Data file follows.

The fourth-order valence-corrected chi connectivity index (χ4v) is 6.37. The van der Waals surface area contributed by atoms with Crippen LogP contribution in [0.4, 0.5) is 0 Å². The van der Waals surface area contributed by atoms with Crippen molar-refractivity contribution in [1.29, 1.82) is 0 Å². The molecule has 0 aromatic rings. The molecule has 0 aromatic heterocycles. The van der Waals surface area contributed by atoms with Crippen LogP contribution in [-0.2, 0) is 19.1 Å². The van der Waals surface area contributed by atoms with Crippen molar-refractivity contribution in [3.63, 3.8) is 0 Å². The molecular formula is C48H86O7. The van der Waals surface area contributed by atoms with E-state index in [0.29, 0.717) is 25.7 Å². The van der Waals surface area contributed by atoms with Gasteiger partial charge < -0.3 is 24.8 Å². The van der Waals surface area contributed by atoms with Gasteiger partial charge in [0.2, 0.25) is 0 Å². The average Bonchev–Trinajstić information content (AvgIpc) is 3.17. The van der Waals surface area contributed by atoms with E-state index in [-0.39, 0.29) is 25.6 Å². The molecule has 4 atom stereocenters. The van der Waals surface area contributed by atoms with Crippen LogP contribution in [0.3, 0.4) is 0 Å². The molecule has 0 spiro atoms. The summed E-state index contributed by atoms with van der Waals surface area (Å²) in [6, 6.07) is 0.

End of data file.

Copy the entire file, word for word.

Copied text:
The fourth-order valence-corrected chi connectivity index (χ4v) is 6.37. The van der Waals surface area contributed by atoms with Crippen LogP contribution in [0.4, 0.5) is 0 Å². The van der Waals surface area contributed by atoms with Crippen molar-refractivity contribution in [1.29, 1.82) is 0 Å². The molecule has 0 aromatic rings. The molecule has 0 aromatic heterocycles. The van der Waals surface area contributed by atoms with Crippen LogP contribution in [-0.2, 0) is 19.1 Å². The van der Waals surface area contributed by atoms with Crippen molar-refractivity contribution in [3.63, 3.8) is 0 Å². The molecular formula is C48H86O7. The van der Waals surface area contributed by atoms with E-state index in [0.29, 0.717) is 25.7 Å². The van der Waals surface area contributed by atoms with Gasteiger partial charge < -0.3 is 24.8 Å². The van der Waals surface area contributed by atoms with Gasteiger partial charge in [0.2, 0.25) is 0 Å². The average Bonchev–Trinajstić information content (AvgIpc) is 3.17. The van der Waals surface area contributed by atoms with E-state index in [-0.39, 0.29) is 25.6 Å². The molecule has 4 atom stereocenters. The van der Waals surface area contributed by atoms with Crippen LogP contribution in [0.3, 0.4) is 0 Å². The molecule has 0 spiro atoms. The summed E-state index contributed by atoms with van der Waals surface area (Å²) in [6, 6.07) is 0.